It is this time of year that Belize’s cultural spotlight begins a gradual turn toward Garifuna history and tradition. If visitors should choose the final months of the year to explore Belize, especially its villages along the Caribbean coastline, they are likely to stare with puzzlement and fascination at a circle of drummers entertaining a dancing gaggle of gyrating hips, strangely costumed dancers encircled by enthusiastic villagers, or a throng of women donning fronds, leaves and stems of native plants as they disembark from a “dory” on a crowded shoreline as drums pound a rhythmic greeting to those landing.
Though many choose to visit Belize during Easter, arguably the country’s largest shared celebration, or when the weather up north finally wears them down to their cold bones, which is usually December through March, a cultural education, indulgence and just plain fun await the tourist who chooses November and December to visit Belize.
The centerpiece of Garifuna traditions is Settlement Day on November 19, prefaced by smaller celebrations and recognitions that begin November 1 when the drums, dancing and singing start a noticeable crescendo toward the big day. That big day is one that marks the largest landing of the Garifuna (aka Garinagu) to Belizean shores in 1832. It is estimated that around 200 Garifuna stepped ashore in mid-November after spending years of refuge amidst Carib Indians on islands such as St. Vincent, where captured West Africans escaped from the bowels of a shipwrecked slave vessel sailing from Europe in 1635.
Brought Caribbean side by countries such as Spain, France, England, Portugal and the Dutch Empire to work as slaves in the sugar, coffee, indigo, tobacco, cotton and cocoa fields, as well as in the logging industry, the West Africans eventually mixed with Amerindian descendants, such as the Arawak, to give genesis to the Garifuna. For many years they were referred to as the Black Carib but their proper and preferred moniker is Garifuna or Garinagu.
The best places to see the Settlement Day re-enactment, a ritual known as Yuremi in Garifuna, is Dangriga, considered the capital of Garifuna culture in Belize. However, smaller villages such as Hopkins and Seine Bight on the coast hold on just as tightly to their Garifuna roots and festively re-enact the day with Yuremis of their own. A grand parade is held in Dangriga and the women can be seen in hand-tailored dresses that conform in color for the particular year’s celebration.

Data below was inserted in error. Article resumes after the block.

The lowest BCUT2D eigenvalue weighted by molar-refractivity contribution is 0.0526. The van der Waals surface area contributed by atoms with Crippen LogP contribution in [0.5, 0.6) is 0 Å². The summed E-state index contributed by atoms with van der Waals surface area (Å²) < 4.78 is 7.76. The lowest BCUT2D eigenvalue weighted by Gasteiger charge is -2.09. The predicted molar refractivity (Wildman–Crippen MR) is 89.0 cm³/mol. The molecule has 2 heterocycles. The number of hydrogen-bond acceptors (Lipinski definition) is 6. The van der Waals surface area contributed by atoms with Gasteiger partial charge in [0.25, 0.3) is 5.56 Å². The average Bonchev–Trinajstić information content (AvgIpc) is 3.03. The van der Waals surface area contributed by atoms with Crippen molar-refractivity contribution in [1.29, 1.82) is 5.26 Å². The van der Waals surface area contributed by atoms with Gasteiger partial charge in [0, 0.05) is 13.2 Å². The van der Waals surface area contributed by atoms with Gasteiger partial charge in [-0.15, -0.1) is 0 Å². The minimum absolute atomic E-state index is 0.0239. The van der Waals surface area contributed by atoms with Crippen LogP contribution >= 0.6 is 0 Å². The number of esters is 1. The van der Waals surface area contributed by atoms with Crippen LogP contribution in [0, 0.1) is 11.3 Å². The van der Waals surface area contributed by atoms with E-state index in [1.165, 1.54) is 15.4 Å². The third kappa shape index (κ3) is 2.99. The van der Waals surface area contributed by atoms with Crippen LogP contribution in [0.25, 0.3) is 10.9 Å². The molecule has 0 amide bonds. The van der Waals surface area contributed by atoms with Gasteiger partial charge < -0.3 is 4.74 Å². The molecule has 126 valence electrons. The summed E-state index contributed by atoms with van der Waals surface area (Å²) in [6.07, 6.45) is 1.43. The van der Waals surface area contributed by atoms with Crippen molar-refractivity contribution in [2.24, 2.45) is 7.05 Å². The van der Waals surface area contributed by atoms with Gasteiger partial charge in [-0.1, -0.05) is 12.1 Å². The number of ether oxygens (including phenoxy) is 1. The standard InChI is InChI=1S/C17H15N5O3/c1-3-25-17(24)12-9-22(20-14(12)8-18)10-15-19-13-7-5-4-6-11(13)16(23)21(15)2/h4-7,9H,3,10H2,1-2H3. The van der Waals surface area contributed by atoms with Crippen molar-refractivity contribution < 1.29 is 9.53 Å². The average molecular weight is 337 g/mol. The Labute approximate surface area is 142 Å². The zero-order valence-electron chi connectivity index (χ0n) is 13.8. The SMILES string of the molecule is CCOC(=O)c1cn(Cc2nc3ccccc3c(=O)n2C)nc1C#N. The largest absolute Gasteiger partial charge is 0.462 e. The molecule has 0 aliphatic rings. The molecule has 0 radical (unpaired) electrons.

Food stands along the streets feature all of the native Garifuna cuisine, from cassava cakes and bread, to hudut (a tasty fish soup based in freshly grated coconut milk and accompanied by plantain mashed from large, carved, wooden mortars and pestals), to stewed beans with rice and various pastries.
Wherever the Belize visitor is based in the country, the trip to Dangriga or another coastal village is worth the time and effort for a firsthand view to a culture that has proven unsinkable, resourceful, contributory and always festive since its origin.
Soon after Settlement Day, the Christmas season embarks upon Garifuna communities, so the festivities segue into the spirit of this season. Gatherings of native drummers and singers dot the coastal villages to accompany a performance known as jonkonnu or wanaragua. This is the dance that mimics the early Spanish explorers who landed on Central American lands to exploit what the region had to offer economically to Europe and the New World.
Garifuna will don head dress and masks with faces exaggerating the features of early Spanish explorers. Often turtle shells and smaller shells that rattle will be strapped to legs and ankles while the dancers’ feet rapidly shuffle in abbreviated, rhythmic steps—usually one or two dancers at a time. Many of the accompanists, if not the dancers, are matriarchs and patriarchs of the village who have performed the ritual for decades and are called upon by fellow villagers to perform. It is considered a great honor to be chosen as an accompanist, whether singing or drumming.
When Christmas nears, many bands of drummers and singers will spontaneously collect and parade down the streets at all hours, just as they do leading up to Settlement Day.
So, if one thinks that the final months of the year are docile and inactive in Belize, think again. It may be just the right time of year to see some of Belize’s roots and soul up front and center.